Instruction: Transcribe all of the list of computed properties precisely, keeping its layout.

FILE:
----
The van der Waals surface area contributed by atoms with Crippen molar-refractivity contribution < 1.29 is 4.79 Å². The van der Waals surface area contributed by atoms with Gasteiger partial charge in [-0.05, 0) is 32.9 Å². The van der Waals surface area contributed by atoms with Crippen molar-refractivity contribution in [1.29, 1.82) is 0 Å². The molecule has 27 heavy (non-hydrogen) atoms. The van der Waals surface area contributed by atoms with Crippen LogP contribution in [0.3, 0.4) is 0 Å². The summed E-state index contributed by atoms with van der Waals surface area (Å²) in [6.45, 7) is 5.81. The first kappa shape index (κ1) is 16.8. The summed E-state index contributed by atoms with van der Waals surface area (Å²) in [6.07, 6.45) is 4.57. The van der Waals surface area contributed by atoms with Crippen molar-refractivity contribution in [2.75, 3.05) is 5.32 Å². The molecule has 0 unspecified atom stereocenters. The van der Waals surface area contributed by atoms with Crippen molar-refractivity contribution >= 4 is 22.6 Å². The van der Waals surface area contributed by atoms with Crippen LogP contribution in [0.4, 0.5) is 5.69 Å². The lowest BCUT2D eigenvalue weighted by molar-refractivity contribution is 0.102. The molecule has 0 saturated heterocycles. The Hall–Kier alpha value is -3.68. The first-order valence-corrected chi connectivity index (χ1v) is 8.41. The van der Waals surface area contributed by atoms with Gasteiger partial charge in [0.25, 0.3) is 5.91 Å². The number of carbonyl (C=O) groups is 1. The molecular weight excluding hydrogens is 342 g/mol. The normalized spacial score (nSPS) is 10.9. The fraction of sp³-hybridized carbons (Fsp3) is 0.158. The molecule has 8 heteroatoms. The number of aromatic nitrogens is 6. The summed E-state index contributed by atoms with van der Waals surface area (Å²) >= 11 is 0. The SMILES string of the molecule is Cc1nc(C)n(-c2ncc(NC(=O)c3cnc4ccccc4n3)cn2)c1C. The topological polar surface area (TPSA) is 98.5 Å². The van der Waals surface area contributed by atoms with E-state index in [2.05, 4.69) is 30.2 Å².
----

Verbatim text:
The van der Waals surface area contributed by atoms with Crippen molar-refractivity contribution < 1.29 is 4.79 Å². The van der Waals surface area contributed by atoms with Gasteiger partial charge in [-0.05, 0) is 32.9 Å². The van der Waals surface area contributed by atoms with Crippen molar-refractivity contribution in [1.29, 1.82) is 0 Å². The molecule has 27 heavy (non-hydrogen) atoms. The van der Waals surface area contributed by atoms with Crippen LogP contribution in [0.3, 0.4) is 0 Å². The summed E-state index contributed by atoms with van der Waals surface area (Å²) in [6.45, 7) is 5.81. The first kappa shape index (κ1) is 16.8. The summed E-state index contributed by atoms with van der Waals surface area (Å²) in [6.07, 6.45) is 4.57. The van der Waals surface area contributed by atoms with Crippen molar-refractivity contribution in [2.75, 3.05) is 5.32 Å². The molecule has 0 unspecified atom stereocenters. The van der Waals surface area contributed by atoms with Crippen molar-refractivity contribution >= 4 is 22.6 Å². The van der Waals surface area contributed by atoms with Crippen LogP contribution in [0.4, 0.5) is 5.69 Å². The lowest BCUT2D eigenvalue weighted by molar-refractivity contribution is 0.102. The molecule has 0 saturated heterocycles. The Hall–Kier alpha value is -3.68. The first-order valence-corrected chi connectivity index (χ1v) is 8.41. The van der Waals surface area contributed by atoms with Gasteiger partial charge in [0.25, 0.3) is 5.91 Å². The number of carbonyl (C=O) groups is 1. The molecular weight excluding hydrogens is 342 g/mol. The normalized spacial score (nSPS) is 10.9. The fraction of sp³-hybridized carbons (Fsp3) is 0.158. The molecule has 8 heteroatoms. The number of aromatic nitrogens is 6. The summed E-state index contributed by atoms with van der Waals surface area (Å²) >= 11 is 0. The SMILES string of the molecule is Cc1nc(C)n(-c2ncc(NC(=O)c3cnc4ccccc4n3)cn2)c1C. The topological polar surface area (TPSA) is 98.5 Å². The van der Waals surface area contributed by atoms with E-state index in [2.05, 4.69) is 30.2 Å².